With billions of dollars in spending reductions looming, Air Force officials looked around last year for a program they could cut that was underperforming, had busted its budget and wasn’t vital to immediate combat needs.
Eventually, they settled on the production line for a $223 million aircraft known as the Global Hawk, with the wingspan of a tanker but no pilot in the cockpit, built to fly over vast terrain for a little more than a day while sending back data to military commanders on the ground.
“The Block 30 (version of Global Hawk) is not operationally effective,” the Pentagon’s top testing official had declared in a blunt 2011 report about the drones being assembled by Northrop Grumman in Palmdale, Calif. Canceling its production and putting recently built models into long-term storage would save $2.5 billion over five years, the service projected. Its missions could be picked up by an Air Force stalwart, the U-2 spy plane, which had room for more sensors and could fly higher.
What happened next was an object lesson in the power of a defense contractor to trump the Pentagon’s own attempts to set the nation’s military spending priorities amid a tough fiscal climate. A team of Northrop lobbyists, packed with former congressional staff and bolstered by hundreds of thousands of dollars in campaign contributions, persuaded Congress to demand the drone’s continued production and operation.
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In so doing, the contractor defied not only the leadership of the Air Force but also the chairman of the Joint Chiefs of Staff, Army Gen. Martin Dempsey. He told the House Armed Services Committee in February 2012 that the Global Hawk “has fundamentally priced itself out of our ability to afford it.” The White House, in two messages to Congress last year, said it “strongly objects” to the lawmakers’ demands for additional Global Hawks.
But its protests were to no avail.
Northrop’s successful campaign to thwart the government culminated in a letter this May from two influential House of Representatives lawmakers to newly installed Secretary of Defense Chuck Hagel, reminding him of the requirement to buy three more of the drone aircraft at an estimated cost of at least $300 million.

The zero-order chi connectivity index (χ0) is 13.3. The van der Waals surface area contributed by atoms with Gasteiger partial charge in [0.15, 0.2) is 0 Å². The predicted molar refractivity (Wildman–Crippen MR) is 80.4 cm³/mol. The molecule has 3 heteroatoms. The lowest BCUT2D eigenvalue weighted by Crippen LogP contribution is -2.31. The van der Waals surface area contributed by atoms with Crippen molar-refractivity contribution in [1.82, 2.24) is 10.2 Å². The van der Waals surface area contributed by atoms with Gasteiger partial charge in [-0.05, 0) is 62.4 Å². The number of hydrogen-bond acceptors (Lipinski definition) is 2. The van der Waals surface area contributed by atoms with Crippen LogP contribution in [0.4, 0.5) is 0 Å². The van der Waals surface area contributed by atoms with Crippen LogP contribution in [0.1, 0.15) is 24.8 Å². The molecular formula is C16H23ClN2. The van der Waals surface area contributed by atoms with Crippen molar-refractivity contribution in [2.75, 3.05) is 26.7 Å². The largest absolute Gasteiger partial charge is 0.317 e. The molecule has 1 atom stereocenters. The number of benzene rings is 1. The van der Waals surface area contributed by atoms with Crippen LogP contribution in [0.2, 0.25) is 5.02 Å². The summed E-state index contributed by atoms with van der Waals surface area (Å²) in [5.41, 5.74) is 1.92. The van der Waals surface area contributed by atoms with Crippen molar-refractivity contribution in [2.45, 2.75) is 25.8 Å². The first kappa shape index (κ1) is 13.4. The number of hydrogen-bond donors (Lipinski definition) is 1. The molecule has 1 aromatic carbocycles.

The letter, whose authors – Rep. Howard “Buck” McKeon, R-Calif., and Rep. James Moran, D-Va. – have received a total of $135,100 from Northrop Grumman’s political action committee and employees for their election campaigns and leadership PACs since the beginning of 2009, is emblematic of the political forces now inhibiting a major drawdown in military spending.
Northrop Grumman’s political strategy “is entirely predictable: Hire the right people, target the right people, contribute to the right people, then link them together with subcontractors and go for the gold,” said Gordon Adams, who served as the senior White House budget official for national security from 1993 to 1997 and has studied defense spending and procurement for more than 30 years.
A spokesman for McKeon, Claude Chafin, said the lawmaker was responding to the absence of a credible Pentagon analysis supporting “the additional shedding of” assets such as the Global Hawk in the midst of “the war fighter’s growing need.”
Concurrent testing and production
Northrop Grumman has hailed the Block 30 – the largest drone in the U.S. arsenal – as an “unblinking eye” platform that does a better job of tracking objects on the ground for a longer period.
But Global Hawks ran into trouble partly because they were pressed quickly into service over Iraq, Afghanistan, Libya and other countries while still technically under development. Only after the new Global Hawks were in the field “did the services find out how commanders would actually use them,” said a congressional analyst who’s familiar with the program but wasn’t authorized to be quoted speaking about it.
The concurrent testing and production “put it at increased risk of cost growth,” the Government Accountability Office said last year. In all, the cost of a single Global Hawk jumped by more than 150 percent, from about $88 million in 2001 to $223 million in 2012, the GAO reported in March.